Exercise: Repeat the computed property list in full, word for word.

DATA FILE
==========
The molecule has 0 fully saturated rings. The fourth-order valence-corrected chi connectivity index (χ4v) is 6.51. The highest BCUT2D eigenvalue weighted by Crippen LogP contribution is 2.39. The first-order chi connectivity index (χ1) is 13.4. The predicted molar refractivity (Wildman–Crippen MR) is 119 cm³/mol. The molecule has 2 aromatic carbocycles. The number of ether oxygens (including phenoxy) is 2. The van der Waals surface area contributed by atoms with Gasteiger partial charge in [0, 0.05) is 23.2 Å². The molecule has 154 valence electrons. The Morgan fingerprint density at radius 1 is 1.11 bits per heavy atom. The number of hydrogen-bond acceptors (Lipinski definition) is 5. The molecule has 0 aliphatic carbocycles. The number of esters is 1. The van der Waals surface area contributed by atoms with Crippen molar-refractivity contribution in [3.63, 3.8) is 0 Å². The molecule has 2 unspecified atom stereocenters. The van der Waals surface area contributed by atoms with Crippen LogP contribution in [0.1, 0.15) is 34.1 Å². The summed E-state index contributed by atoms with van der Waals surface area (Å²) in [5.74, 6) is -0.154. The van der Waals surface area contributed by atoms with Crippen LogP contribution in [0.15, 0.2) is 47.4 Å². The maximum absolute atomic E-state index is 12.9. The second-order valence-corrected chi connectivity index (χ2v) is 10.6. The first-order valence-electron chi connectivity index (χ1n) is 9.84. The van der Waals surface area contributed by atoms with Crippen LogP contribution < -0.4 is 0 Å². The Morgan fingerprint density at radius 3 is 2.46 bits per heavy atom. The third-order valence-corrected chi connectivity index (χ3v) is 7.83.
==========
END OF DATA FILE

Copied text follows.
The molecule has 0 fully saturated rings. The fourth-order valence-corrected chi connectivity index (χ4v) is 6.51. The highest BCUT2D eigenvalue weighted by Crippen LogP contribution is 2.39. The first-order chi connectivity index (χ1) is 13.4. The predicted molar refractivity (Wildman–Crippen MR) is 119 cm³/mol. The molecule has 2 aromatic carbocycles. The number of ether oxygens (including phenoxy) is 2. The van der Waals surface area contributed by atoms with Gasteiger partial charge in [0, 0.05) is 23.2 Å². The molecule has 154 valence electrons. The Morgan fingerprint density at radius 1 is 1.11 bits per heavy atom. The number of hydrogen-bond acceptors (Lipinski definition) is 5. The molecule has 0 aliphatic carbocycles. The number of esters is 1. The van der Waals surface area contributed by atoms with Crippen molar-refractivity contribution in [3.63, 3.8) is 0 Å². The molecule has 2 unspecified atom stereocenters. The van der Waals surface area contributed by atoms with Crippen LogP contribution in [0.1, 0.15) is 34.1 Å². The summed E-state index contributed by atoms with van der Waals surface area (Å²) in [5.74, 6) is -0.154. The van der Waals surface area contributed by atoms with Crippen LogP contribution in [0.15, 0.2) is 47.4 Å². The maximum absolute atomic E-state index is 12.9. The second-order valence-corrected chi connectivity index (χ2v) is 10.6. The first-order valence-electron chi connectivity index (χ1n) is 9.84. The van der Waals surface area contributed by atoms with Crippen LogP contribution < -0.4 is 0 Å². The Morgan fingerprint density at radius 3 is 2.46 bits per heavy atom. The third-order valence-corrected chi connectivity index (χ3v) is 7.83.